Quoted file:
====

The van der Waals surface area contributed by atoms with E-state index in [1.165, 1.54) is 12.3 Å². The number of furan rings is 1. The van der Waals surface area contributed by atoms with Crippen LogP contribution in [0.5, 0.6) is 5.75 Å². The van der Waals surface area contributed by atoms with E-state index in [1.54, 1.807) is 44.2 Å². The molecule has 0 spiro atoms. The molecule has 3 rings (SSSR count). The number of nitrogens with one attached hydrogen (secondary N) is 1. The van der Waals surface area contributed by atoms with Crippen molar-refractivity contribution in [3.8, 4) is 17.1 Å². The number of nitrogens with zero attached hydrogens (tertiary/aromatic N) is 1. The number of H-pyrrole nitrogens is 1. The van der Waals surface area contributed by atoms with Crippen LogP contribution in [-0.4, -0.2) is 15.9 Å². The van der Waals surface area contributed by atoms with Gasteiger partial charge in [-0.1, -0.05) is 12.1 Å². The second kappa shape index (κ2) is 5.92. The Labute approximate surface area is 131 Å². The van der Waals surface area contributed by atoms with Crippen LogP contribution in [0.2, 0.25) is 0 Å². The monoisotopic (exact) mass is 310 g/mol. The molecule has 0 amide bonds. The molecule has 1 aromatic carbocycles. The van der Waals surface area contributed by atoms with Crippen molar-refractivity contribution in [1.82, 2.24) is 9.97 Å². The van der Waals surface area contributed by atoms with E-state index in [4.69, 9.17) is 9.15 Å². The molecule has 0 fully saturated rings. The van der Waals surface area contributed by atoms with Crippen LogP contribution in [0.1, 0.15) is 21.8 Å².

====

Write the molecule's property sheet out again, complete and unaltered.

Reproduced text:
The van der Waals surface area contributed by atoms with E-state index in [1.165, 1.54) is 12.3 Å². The number of furan rings is 1. The van der Waals surface area contributed by atoms with Crippen LogP contribution in [0.5, 0.6) is 5.75 Å². The van der Waals surface area contributed by atoms with E-state index in [1.54, 1.807) is 44.2 Å². The molecule has 0 spiro atoms. The molecule has 3 rings (SSSR count). The number of nitrogens with one attached hydrogen (secondary N) is 1. The van der Waals surface area contributed by atoms with Crippen molar-refractivity contribution in [3.8, 4) is 17.1 Å². The number of nitrogens with zero attached hydrogens (tertiary/aromatic N) is 1. The number of H-pyrrole nitrogens is 1. The van der Waals surface area contributed by atoms with Crippen LogP contribution in [-0.4, -0.2) is 15.9 Å². The van der Waals surface area contributed by atoms with Gasteiger partial charge in [-0.1, -0.05) is 12.1 Å². The second kappa shape index (κ2) is 5.92. The Labute approximate surface area is 131 Å². The van der Waals surface area contributed by atoms with Crippen LogP contribution in [0.2, 0.25) is 0 Å². The monoisotopic (exact) mass is 310 g/mol. The molecule has 0 amide bonds. The molecule has 1 aromatic carbocycles. The van der Waals surface area contributed by atoms with Crippen molar-refractivity contribution in [1.82, 2.24) is 9.97 Å². The van der Waals surface area contributed by atoms with E-state index in [4.69, 9.17) is 9.15 Å². The molecule has 0 fully saturated rings. The van der Waals surface area contributed by atoms with Crippen LogP contribution in [0.1, 0.15) is 21.8 Å².